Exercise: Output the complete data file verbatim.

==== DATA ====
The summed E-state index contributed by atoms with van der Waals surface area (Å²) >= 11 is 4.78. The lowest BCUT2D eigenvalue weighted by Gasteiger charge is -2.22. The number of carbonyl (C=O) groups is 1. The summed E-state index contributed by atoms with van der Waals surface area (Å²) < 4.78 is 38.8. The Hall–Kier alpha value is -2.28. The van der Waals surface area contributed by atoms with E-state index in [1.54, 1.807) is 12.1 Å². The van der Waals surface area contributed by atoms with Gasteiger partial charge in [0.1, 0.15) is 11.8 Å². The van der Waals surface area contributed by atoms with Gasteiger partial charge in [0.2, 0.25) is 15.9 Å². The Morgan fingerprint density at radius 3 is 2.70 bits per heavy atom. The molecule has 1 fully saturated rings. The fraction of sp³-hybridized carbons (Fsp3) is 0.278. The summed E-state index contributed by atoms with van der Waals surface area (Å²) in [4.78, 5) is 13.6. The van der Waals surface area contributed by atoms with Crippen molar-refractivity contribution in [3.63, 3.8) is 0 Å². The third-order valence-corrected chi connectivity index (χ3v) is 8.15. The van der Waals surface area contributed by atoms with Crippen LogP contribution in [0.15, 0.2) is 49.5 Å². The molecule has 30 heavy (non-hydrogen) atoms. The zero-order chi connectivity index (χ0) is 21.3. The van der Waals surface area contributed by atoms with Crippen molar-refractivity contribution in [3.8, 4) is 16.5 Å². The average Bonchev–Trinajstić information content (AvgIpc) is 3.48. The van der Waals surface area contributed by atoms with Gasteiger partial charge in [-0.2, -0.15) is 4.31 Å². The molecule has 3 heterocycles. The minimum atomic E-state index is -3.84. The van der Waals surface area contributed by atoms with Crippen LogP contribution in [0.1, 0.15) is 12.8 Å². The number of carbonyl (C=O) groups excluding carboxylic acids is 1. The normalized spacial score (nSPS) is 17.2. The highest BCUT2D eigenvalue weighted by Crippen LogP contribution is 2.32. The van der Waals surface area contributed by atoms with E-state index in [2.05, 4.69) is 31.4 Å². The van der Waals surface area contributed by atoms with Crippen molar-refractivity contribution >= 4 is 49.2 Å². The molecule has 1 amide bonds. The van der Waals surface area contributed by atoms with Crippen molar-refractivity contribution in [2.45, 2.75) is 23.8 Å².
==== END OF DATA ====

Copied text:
The summed E-state index contributed by atoms with van der Waals surface area (Å²) >= 11 is 4.78. The lowest BCUT2D eigenvalue weighted by Gasteiger charge is -2.22. The number of carbonyl (C=O) groups is 1. The summed E-state index contributed by atoms with van der Waals surface area (Å²) < 4.78 is 38.8. The Hall–Kier alpha value is -2.28. The van der Waals surface area contributed by atoms with E-state index in [1.54, 1.807) is 12.1 Å². The van der Waals surface area contributed by atoms with Gasteiger partial charge in [0.1, 0.15) is 11.8 Å². The van der Waals surface area contributed by atoms with Gasteiger partial charge in [0.2, 0.25) is 15.9 Å². The Morgan fingerprint density at radius 3 is 2.70 bits per heavy atom. The molecule has 1 fully saturated rings. The fraction of sp³-hybridized carbons (Fsp3) is 0.278. The summed E-state index contributed by atoms with van der Waals surface area (Å²) in [4.78, 5) is 13.6. The van der Waals surface area contributed by atoms with Crippen molar-refractivity contribution in [3.63, 3.8) is 0 Å². The third-order valence-corrected chi connectivity index (χ3v) is 8.15. The van der Waals surface area contributed by atoms with Crippen LogP contribution in [0.15, 0.2) is 49.5 Å². The molecule has 30 heavy (non-hydrogen) atoms. The zero-order chi connectivity index (χ0) is 21.3. The van der Waals surface area contributed by atoms with Crippen molar-refractivity contribution in [3.8, 4) is 16.5 Å². The average Bonchev–Trinajstić information content (AvgIpc) is 3.48. The van der Waals surface area contributed by atoms with Gasteiger partial charge in [-0.2, -0.15) is 4.31 Å². The molecule has 3 heterocycles. The minimum atomic E-state index is -3.84. The van der Waals surface area contributed by atoms with Crippen LogP contribution in [0.1, 0.15) is 12.8 Å². The number of carbonyl (C=O) groups excluding carboxylic acids is 1. The normalized spacial score (nSPS) is 17.2. The highest BCUT2D eigenvalue weighted by Crippen LogP contribution is 2.32. The van der Waals surface area contributed by atoms with E-state index in [2.05, 4.69) is 31.4 Å². The van der Waals surface area contributed by atoms with Crippen molar-refractivity contribution >= 4 is 49.2 Å². The molecule has 1 amide bonds. The van der Waals surface area contributed by atoms with Crippen molar-refractivity contribution in [2.45, 2.75) is 23.8 Å².